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Official Records of the Union and Confederate Armies, Chapter XXII: Operations in Kentucky, Tennessee, North Mississippi, North Alabama, and Southwest Virginia. March 4-June 10, 1862., Part II: Correspondence, Orders, and Returns. (ed. Lieut. Col. Robert N. Scott) 189 43 Browse Search
Maj. Jed. Hotchkiss, Confederate Military History, a library of Confederate States Military History: Volume 3, Virginia (ed. Clement Anselm Evans) 75 5 Browse Search
Rebellion Record: a Diary of American Events, Diary from December 17, 1860 - April 30, 1864 (ed. Frank Moore) 60 18 Browse Search
Official Records of the Union and Confederate Armies, Chapter XXII: Operations in Kentucky, Tennessee, North Mississippi, North Alabama, and Southwest Virginia. March 4-June 10, 1862. (ed. Lieut. Col. Robert N. Scott) 54 18 Browse Search
General Joseph E. Johnston, Narrative of Military Operations During the Civil War 35 17 Browse Search
Alfred Roman, The military operations of General Beauregard in the war between the states, 1861 to 1865 35 19 Browse Search
Southern Historical Society Papers, Volume 4. (ed. Reverend J. William Jones) 33 1 Browse Search
Benson J. Lossing, Pictorial Field Book of the Civil War. Volume 2. 32 2 Browse Search
Southern Historical Society Papers, Volume 34. (ed. Reverend J. William Jones) 28 2 Browse Search
Col. John M. Harrell, Confederate Military History, a library of Confederate States Military History: Volume 10.2, Arkansas (ed. Clement Anselm Evans) 22 10 Browse Search
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Browsing named entities in The Daily Dispatch: October 21, 1862., [Electronic resource]. You can also browse the collection for E. Kirby Smith or search for E. Kirby Smith in all documents.

Your search returned 3 results in 2 document sections:

From Kentucky. There seems to be very little doubt that General Bragg has fallen back beyond Camp Dick Robinson, and there is just as little doubt that he has been joined by Gen. E. Kirby Smith, and that his command is now in a most advantageous position, wherever it may be located. It will be observed in our Northern advices at the 18th, published to day, that the victorious dispatches first sent to the press there, intended for effect on the elections, have materially changed in their character, and admit a repulse in every attack on Bragg. At Camp Dick Robinson they were very sure of catching him, but were disappointed. It is rumored that the War Department has received dispatches from Gen. Bragg, announcing his command completely successful in every conflict in which it was engaged.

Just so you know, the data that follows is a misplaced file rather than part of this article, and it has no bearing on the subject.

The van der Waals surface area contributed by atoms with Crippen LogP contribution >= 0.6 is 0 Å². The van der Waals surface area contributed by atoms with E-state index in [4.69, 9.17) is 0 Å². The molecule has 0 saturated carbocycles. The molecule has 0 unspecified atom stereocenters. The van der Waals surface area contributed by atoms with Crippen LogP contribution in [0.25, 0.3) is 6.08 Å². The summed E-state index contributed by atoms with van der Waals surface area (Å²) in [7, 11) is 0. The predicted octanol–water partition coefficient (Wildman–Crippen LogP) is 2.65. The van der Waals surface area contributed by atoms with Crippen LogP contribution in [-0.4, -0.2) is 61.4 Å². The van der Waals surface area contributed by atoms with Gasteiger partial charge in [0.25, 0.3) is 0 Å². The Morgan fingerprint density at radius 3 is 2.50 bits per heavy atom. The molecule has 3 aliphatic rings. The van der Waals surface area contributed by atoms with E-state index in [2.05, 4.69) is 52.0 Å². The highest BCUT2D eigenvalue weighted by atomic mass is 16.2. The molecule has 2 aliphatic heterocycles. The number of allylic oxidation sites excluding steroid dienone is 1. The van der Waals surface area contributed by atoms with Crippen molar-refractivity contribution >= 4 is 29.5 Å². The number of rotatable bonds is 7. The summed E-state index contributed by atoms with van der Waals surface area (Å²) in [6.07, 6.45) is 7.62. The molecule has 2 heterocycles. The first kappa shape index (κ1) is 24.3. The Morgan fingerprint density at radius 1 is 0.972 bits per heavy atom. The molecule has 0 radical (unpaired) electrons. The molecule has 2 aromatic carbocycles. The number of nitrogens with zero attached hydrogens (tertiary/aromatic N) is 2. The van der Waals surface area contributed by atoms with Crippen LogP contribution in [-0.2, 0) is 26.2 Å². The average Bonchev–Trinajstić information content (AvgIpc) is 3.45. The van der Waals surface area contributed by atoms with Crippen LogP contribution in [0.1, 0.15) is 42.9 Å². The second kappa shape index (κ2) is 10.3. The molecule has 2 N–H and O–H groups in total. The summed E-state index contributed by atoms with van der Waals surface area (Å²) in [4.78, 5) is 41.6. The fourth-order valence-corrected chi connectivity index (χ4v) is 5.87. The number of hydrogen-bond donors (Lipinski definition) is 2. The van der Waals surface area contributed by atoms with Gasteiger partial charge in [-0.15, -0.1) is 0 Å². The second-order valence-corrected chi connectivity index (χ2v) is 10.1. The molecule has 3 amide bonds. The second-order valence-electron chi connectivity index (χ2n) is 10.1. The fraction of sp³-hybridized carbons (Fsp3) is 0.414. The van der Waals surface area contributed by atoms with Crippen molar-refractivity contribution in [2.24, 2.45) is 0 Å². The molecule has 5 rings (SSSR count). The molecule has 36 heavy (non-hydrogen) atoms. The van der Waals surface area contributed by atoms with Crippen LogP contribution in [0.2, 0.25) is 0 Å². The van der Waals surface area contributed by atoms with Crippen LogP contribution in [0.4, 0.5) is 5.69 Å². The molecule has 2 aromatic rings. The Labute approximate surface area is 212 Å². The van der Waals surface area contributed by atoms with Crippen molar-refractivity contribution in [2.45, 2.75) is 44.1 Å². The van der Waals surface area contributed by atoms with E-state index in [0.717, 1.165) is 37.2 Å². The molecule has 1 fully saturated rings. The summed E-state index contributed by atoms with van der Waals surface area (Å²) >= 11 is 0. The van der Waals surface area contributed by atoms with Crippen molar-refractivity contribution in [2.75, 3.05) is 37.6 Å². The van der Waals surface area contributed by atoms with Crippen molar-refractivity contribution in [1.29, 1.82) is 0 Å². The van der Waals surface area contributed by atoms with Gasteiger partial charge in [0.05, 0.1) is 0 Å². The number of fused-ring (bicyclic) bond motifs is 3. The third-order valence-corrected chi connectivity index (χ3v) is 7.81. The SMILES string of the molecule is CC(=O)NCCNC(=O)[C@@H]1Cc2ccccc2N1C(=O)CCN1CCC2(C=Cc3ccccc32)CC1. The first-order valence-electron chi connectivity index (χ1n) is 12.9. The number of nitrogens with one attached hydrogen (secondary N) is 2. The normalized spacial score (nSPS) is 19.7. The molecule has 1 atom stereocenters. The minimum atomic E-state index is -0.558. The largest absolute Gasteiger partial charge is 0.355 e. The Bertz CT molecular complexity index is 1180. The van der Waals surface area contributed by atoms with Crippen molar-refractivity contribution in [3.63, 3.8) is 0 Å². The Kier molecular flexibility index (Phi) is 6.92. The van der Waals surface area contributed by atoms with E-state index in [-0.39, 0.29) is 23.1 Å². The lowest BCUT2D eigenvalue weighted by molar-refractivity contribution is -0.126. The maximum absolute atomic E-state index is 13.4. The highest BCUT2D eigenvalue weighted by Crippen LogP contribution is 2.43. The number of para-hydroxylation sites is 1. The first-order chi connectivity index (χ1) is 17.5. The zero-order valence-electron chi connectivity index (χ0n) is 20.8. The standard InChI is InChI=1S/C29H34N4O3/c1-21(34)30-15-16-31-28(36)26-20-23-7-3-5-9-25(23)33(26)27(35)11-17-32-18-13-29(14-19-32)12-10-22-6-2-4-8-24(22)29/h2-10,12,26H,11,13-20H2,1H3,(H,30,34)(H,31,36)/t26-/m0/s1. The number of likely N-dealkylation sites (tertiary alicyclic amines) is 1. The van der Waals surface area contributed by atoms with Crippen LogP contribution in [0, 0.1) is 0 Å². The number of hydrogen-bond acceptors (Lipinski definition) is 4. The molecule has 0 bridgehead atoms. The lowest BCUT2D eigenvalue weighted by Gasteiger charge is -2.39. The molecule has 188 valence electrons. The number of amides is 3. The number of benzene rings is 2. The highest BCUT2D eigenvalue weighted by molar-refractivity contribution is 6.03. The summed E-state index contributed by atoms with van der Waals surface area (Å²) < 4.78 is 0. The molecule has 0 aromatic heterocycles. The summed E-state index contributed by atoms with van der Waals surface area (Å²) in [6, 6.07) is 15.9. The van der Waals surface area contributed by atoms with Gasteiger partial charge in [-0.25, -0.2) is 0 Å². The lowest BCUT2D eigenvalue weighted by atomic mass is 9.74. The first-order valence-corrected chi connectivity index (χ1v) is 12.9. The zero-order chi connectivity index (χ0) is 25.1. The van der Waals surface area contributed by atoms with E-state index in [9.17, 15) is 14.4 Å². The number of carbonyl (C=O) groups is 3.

te the first is evidently inadmissible and the last cannot be entertained for one moment, for action — action — action is what we require. Now, with regard to the other two propositions, it is evident that unless you reinforce General E. K., Smith at Chattanooga he will be overpowered by Buell, and then our communication with the East and our supplies at Atlanta, Augusta, &c., will be cut off; also, that a partial reinforcement would so weaken you at Tupelo as to paralyze you for any other movements from there; hence you have adopted the wisest course in sending to Smith all your available forces, except just enough to guard your depots, &c., to the rear of your present position at Tupelo. The third proposition would have afforded you some success, but not as brilliant and important in its results as the second one, if the newspapers will permit you to carry it successfully into effect, for Halleck and Buell occupying the base of a long isosceles triangle, of which Mobile i